One of my favorite things about summer is cold gin cocktails. So crisp and clean and aromatic and evocative of warm summer evenings — even in the depths of winter, it’s like a beach vacation!
Last summer, I came across Jeffrey Morgenthaler’s blog post about how to make gin at home–without a still. Morgenthaler, who writes about bartending and mixology from Portland, Ore. (where I once lived–yes, in the ‘90s), describes a method known as “cold compounding,” wherein you infuse 100-proof vodka with juniper, coriander, dried citrus, and all the other things that give gin the medicinal qualities it was known for back when it was invented in the 16th century.
The best part was the use of a Brita water filter to “distill” the concoction. We just happened to have an unused Brita pitcher hanging around that I was feeling guilty about not using for water – perfect! I got a faraway look in my eyes as I dreamt of all the Martinezes and Aviations I would make with my DIY gin.
I was able to get all the aromatics in a single trip to Kalustyans, but finding a lowly half-liter of 100-proof vodka among the Chopins and Belvederes required some exploration. After securing the last bottle of Smirnoff 100 at my local liquor store, I took the clerk’s recommendation and bought a fifth of White Nights for the 80-proof vodka that would be added at the end of the infusion. (I poured some out for Gregory Hines.)
With our array of aromatics and spices all measured out, it was into the mason jar with the vodka for a week-long stay in a cool, dark place. The jar required a daily shake, so thanks to our neighbors Ian and Alexa for feeding the cat and shaking our hooch while we were out of town.
Now, I knew from the start that my visions of a crystal clear spirit were unrealistic, but I admit to being more than a little disheartened by the dirty liquid we ended up with. I kept hoping that each pass through the Brita would filter out a bit more of the brown, but after 6 or 7, it didn’t really improve.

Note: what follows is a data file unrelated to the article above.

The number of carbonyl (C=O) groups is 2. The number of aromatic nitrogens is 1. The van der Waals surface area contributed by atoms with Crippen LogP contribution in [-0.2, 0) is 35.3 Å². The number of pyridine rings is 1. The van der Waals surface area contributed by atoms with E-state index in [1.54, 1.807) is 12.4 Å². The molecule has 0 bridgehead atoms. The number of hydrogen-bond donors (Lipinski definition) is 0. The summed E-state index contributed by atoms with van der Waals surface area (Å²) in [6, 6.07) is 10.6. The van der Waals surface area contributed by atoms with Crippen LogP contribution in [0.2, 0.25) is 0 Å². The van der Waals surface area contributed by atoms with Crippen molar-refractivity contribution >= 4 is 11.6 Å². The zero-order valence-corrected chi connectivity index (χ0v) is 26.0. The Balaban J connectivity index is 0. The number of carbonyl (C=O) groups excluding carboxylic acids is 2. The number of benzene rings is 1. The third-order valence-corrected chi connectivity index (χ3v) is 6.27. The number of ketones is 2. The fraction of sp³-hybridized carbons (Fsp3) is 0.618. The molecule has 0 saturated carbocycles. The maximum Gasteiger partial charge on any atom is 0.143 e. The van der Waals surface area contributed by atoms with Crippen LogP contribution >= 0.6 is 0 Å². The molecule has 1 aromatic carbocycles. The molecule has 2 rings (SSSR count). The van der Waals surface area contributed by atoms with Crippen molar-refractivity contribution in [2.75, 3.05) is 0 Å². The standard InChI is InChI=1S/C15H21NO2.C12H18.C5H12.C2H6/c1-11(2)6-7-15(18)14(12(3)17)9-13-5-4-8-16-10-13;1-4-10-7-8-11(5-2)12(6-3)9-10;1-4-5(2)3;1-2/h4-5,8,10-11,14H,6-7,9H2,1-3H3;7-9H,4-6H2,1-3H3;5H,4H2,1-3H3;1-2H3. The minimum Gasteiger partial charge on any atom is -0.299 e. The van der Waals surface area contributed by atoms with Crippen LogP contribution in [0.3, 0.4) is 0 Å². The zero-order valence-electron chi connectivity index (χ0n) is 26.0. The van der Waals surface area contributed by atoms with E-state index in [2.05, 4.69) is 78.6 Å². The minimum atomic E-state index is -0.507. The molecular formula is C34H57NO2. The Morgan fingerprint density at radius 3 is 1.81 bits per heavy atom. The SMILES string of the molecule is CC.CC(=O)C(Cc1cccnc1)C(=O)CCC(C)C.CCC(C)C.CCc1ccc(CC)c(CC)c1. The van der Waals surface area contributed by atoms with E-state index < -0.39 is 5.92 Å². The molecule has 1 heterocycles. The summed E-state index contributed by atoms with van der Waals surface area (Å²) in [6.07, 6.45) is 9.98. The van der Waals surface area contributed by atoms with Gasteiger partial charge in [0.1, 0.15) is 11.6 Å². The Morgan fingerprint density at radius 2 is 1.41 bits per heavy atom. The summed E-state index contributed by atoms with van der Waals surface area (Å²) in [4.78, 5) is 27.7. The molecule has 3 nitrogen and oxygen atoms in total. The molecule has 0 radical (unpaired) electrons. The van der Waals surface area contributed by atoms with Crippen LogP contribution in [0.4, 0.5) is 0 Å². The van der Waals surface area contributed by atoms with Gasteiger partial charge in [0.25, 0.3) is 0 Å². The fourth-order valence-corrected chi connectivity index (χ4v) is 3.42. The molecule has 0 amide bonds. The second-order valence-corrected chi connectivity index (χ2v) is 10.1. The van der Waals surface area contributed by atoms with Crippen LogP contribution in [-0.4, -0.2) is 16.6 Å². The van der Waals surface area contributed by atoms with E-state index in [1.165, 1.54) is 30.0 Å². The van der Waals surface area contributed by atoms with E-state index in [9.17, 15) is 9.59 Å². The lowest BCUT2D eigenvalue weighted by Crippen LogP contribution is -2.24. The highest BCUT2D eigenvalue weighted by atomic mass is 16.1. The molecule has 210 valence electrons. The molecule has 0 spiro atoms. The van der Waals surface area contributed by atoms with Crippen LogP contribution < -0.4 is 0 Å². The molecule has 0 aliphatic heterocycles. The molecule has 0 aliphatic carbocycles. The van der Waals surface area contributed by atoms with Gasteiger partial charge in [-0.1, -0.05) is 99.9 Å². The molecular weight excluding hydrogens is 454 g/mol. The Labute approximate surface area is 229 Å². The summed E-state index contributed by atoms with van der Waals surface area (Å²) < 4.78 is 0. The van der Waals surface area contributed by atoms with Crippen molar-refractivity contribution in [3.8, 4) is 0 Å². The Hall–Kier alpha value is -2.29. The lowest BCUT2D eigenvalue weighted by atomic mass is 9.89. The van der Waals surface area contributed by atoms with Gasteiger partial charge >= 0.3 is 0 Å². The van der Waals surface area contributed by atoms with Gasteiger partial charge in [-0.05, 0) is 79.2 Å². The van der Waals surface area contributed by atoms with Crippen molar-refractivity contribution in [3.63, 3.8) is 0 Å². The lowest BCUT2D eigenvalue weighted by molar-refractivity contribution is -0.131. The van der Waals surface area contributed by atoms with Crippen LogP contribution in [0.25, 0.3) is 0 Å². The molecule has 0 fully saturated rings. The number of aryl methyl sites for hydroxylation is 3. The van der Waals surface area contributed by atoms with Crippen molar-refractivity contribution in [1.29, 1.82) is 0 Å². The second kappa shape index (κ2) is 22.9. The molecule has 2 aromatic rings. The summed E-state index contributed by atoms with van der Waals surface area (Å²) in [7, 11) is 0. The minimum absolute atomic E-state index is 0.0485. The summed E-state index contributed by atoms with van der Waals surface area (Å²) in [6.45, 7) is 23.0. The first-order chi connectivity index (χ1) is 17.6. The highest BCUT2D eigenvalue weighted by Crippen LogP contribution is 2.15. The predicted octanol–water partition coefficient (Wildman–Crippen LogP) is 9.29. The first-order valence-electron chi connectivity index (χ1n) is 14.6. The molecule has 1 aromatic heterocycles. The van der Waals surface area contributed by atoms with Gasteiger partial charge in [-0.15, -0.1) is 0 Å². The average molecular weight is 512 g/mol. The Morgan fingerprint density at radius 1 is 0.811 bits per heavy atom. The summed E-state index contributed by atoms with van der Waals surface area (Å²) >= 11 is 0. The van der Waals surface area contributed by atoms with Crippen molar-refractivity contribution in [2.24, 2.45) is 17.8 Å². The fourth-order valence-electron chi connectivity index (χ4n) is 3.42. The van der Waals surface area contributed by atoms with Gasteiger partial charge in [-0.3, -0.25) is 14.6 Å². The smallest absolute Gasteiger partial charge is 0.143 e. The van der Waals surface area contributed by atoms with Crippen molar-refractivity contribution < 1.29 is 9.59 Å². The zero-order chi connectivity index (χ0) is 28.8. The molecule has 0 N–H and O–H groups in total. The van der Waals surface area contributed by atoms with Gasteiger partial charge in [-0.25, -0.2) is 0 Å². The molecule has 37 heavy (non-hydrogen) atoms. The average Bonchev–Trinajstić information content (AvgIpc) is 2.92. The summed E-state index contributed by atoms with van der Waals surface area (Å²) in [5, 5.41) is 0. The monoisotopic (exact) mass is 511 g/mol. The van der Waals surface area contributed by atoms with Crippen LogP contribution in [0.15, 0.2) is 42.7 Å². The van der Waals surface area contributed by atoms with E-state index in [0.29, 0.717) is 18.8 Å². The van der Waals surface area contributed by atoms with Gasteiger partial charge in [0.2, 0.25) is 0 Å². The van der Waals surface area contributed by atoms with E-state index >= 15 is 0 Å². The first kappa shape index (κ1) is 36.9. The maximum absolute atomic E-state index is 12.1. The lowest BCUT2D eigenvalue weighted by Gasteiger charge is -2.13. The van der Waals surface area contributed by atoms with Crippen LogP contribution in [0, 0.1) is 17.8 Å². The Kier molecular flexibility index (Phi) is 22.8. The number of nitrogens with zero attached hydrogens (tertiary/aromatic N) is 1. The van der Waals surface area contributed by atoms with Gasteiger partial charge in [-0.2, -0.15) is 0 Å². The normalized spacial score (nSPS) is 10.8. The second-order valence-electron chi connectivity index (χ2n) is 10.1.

And maybe the appearance overwhelmed my sense of taste because when I finally sipped it, I didn’t taste gin. I tasted mostly cinnamon, which is not inherently a bad thing but in this case imparted too much warmth for the summery spirit I was looking for.
We tried a second batch, this time with only a sliver of cinnamon, and the results were a little better but still not very gin-like. As we considered the prospect of a third attempt–buying more vodka, ending up with another jar of something we didn’t want to drink–we understood that not everything deserves the DIY treatment. Hello, unopened bottle of Plymouth!
Still, this story has a happy ending. Later that summer, we went to a barbecue and brought along the jar. When we passed it around, everyone enjoyed the novelty. With ice, the fragrant and spicy concoction wasn’t half bad. And when the rest of the liquor ran out, our homemade hooch was there in a pinch.